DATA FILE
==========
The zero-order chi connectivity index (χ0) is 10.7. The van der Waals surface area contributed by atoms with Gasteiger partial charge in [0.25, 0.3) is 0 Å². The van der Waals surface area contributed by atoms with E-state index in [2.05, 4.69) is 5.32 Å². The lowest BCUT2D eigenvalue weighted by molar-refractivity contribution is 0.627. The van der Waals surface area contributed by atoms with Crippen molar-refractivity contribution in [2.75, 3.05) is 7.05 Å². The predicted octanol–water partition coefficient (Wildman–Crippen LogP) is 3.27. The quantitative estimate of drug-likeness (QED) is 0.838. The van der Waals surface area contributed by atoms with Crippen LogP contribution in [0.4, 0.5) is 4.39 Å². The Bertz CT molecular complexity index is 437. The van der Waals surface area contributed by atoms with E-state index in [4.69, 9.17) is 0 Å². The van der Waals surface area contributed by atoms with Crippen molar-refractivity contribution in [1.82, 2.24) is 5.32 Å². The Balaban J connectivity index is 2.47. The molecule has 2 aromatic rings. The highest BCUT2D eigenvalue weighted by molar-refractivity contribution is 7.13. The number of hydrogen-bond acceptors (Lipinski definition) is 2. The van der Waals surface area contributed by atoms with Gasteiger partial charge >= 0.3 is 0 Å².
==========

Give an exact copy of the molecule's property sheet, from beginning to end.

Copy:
The zero-order chi connectivity index (χ0) is 10.7. The van der Waals surface area contributed by atoms with Gasteiger partial charge in [0.25, 0.3) is 0 Å². The van der Waals surface area contributed by atoms with E-state index in [2.05, 4.69) is 5.32 Å². The lowest BCUT2D eigenvalue weighted by molar-refractivity contribution is 0.627. The van der Waals surface area contributed by atoms with Crippen molar-refractivity contribution in [2.75, 3.05) is 7.05 Å². The predicted octanol–water partition coefficient (Wildman–Crippen LogP) is 3.27. The quantitative estimate of drug-likeness (QED) is 0.838. The van der Waals surface area contributed by atoms with Crippen LogP contribution in [0.4, 0.5) is 4.39 Å². The Bertz CT molecular complexity index is 437. The van der Waals surface area contributed by atoms with E-state index in [4.69, 9.17) is 0 Å². The van der Waals surface area contributed by atoms with Crippen molar-refractivity contribution in [1.82, 2.24) is 5.32 Å². The Balaban J connectivity index is 2.47. The molecule has 2 aromatic rings. The highest BCUT2D eigenvalue weighted by molar-refractivity contribution is 7.13. The number of hydrogen-bond acceptors (Lipinski definition) is 2. The van der Waals surface area contributed by atoms with Gasteiger partial charge >= 0.3 is 0 Å².